What does diversification mean?

They say you shouldn’t put all your eggs in one basket. It is the same in investing and it is called diversification. 

Portfolio diversification will lower the risk of your KiwiSaver because not all asset categories (e.g. equities and bonds), industries, or shares move together. This decreases the volatility of the portfolio because different assets will be rising and falling at different times, smoothing out the returns of the portfolio as a whole. It reduces the risk that one investment doing badly, e.g. a company going bankrupt, will materially affect the overall performance of your KiwiSaver.

Diversification also improves the return relative to the risk of the portfolio. If you can lower your risk without sacrificing too much in returns, it is a good deal.

At kōura, we diversify your KiwiSaver investments in several ways: by having portfolios with different asset classes (i.e. equities and bonds) and diversifying the investments within these asset classes:

Diversification within asset classes:

  • For your overseas equity investments, we use index funds which hold over 3,000 companies in 40 countries.  This means we are not materially exposed to the economy of one single country or to any specific company.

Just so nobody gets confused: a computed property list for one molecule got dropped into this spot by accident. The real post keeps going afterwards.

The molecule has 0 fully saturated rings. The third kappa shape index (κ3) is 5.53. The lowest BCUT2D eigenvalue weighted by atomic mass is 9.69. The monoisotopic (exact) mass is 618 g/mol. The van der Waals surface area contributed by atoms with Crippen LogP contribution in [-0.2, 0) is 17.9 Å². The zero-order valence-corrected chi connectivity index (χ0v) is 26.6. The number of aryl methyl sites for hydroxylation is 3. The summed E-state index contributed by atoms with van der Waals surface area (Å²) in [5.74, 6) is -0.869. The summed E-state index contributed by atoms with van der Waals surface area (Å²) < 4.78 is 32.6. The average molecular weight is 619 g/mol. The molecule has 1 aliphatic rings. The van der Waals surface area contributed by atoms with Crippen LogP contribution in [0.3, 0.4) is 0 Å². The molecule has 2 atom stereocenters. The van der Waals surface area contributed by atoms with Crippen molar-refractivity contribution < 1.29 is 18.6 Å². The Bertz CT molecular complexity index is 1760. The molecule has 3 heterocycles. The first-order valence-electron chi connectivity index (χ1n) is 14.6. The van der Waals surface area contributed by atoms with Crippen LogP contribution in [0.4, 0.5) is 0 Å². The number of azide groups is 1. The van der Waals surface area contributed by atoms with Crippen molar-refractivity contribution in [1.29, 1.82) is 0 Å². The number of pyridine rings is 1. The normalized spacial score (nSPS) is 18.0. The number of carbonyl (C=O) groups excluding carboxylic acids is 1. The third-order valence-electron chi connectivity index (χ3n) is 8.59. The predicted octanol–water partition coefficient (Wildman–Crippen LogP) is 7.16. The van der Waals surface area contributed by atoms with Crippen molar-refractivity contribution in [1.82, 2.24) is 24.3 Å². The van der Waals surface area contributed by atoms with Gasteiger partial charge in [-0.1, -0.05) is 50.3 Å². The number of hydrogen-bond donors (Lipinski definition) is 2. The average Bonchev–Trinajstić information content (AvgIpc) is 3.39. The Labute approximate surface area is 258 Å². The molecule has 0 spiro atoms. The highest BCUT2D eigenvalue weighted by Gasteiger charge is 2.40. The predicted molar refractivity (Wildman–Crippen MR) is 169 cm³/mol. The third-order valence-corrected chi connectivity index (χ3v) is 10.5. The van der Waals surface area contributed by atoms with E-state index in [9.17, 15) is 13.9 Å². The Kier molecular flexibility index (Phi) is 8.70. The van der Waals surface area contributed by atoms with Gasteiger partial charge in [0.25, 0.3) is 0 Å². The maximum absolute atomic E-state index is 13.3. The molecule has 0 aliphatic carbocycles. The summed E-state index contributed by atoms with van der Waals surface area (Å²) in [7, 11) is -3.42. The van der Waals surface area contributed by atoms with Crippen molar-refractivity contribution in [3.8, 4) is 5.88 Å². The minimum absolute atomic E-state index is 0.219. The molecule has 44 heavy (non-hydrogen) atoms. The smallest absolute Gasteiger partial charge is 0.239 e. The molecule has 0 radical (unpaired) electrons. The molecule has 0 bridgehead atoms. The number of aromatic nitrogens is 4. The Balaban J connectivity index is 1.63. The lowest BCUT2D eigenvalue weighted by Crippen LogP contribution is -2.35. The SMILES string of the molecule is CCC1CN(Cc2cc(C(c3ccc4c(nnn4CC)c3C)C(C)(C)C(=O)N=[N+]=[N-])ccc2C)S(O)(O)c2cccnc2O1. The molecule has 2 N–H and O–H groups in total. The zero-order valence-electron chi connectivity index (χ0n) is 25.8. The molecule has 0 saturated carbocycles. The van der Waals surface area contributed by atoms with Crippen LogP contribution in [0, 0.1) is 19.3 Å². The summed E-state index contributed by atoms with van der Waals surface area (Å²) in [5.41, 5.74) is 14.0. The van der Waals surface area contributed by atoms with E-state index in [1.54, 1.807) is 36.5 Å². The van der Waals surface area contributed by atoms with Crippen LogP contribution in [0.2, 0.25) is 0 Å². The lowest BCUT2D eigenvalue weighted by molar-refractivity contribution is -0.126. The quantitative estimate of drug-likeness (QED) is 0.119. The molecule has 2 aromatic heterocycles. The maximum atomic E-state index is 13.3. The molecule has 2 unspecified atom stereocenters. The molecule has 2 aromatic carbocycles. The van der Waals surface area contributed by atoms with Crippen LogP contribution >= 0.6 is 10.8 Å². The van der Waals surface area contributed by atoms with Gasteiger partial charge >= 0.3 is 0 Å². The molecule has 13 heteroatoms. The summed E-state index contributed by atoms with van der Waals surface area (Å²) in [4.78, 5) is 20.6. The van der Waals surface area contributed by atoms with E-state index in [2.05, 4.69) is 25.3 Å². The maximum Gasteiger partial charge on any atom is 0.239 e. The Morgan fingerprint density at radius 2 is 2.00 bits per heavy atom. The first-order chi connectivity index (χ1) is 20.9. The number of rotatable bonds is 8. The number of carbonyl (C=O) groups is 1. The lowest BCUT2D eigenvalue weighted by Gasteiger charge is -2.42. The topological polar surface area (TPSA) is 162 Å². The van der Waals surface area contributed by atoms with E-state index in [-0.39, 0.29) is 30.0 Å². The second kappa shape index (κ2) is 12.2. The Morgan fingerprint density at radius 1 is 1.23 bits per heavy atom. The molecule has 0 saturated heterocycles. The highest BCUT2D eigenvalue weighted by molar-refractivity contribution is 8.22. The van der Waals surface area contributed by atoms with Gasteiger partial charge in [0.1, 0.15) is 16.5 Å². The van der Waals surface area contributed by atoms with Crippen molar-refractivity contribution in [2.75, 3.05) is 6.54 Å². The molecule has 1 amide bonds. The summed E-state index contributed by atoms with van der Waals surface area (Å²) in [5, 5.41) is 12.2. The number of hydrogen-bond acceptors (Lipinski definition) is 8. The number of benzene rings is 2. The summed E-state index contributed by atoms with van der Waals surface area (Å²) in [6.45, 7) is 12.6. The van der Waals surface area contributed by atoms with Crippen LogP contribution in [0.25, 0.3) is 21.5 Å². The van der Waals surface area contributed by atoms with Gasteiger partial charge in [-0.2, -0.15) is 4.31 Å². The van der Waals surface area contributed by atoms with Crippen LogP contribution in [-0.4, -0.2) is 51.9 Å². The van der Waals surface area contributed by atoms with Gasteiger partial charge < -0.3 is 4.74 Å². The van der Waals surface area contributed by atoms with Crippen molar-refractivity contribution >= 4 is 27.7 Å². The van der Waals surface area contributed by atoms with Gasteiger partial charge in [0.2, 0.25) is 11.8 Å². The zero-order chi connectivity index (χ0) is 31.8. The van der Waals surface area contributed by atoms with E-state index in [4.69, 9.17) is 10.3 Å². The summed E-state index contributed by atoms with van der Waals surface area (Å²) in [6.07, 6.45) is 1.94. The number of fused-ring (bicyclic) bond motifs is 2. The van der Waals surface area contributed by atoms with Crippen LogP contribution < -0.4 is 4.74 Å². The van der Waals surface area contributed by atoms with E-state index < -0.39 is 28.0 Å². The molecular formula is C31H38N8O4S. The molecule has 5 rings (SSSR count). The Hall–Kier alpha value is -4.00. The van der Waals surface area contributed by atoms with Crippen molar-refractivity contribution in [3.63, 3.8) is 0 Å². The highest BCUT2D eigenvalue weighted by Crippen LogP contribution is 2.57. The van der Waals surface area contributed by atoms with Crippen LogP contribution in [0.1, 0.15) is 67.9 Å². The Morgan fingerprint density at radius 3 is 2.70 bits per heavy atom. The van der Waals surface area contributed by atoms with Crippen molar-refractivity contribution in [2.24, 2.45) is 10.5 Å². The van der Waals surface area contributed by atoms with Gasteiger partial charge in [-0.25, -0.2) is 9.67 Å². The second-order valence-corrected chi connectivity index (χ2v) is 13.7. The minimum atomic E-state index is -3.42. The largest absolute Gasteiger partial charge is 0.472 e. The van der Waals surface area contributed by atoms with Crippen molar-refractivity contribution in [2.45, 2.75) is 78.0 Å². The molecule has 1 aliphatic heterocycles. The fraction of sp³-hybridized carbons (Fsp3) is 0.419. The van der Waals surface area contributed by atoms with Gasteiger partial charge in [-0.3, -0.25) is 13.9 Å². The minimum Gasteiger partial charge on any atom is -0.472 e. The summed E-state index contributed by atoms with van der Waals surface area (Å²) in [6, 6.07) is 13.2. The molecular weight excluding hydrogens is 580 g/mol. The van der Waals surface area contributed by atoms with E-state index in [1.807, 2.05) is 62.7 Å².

• For your NZ equity portfolio, we invest in the 40 largest NZ companies, but we cap any single company to 7% of the portfolio to reduce the risk of any single company.
  • Your fixed-income assets are invested in a range of bond issuers ranging from the New Zealand Government to high-quality NZ companies and banks.

Diversification between asset classes:

  • Mixing equities and bonds in a portfolio reduces risk by a greater amount than the weighted sum of their individual risk or volatility because the price of equities and bonds are not correlated, i.e. they don't move together at all.  In fact, they have been historically inversely correlated, i.e. one went up while the other went down, although this is less the case now. 
  • At koura, we recommend that you have a lot of equities when you are young because higher returns with more risk is a better tradeoff if you are far away from needing the money. When you get older, reducing risk become more important and we adjust the portfolios to take advantage of the lower risk associated with diversification.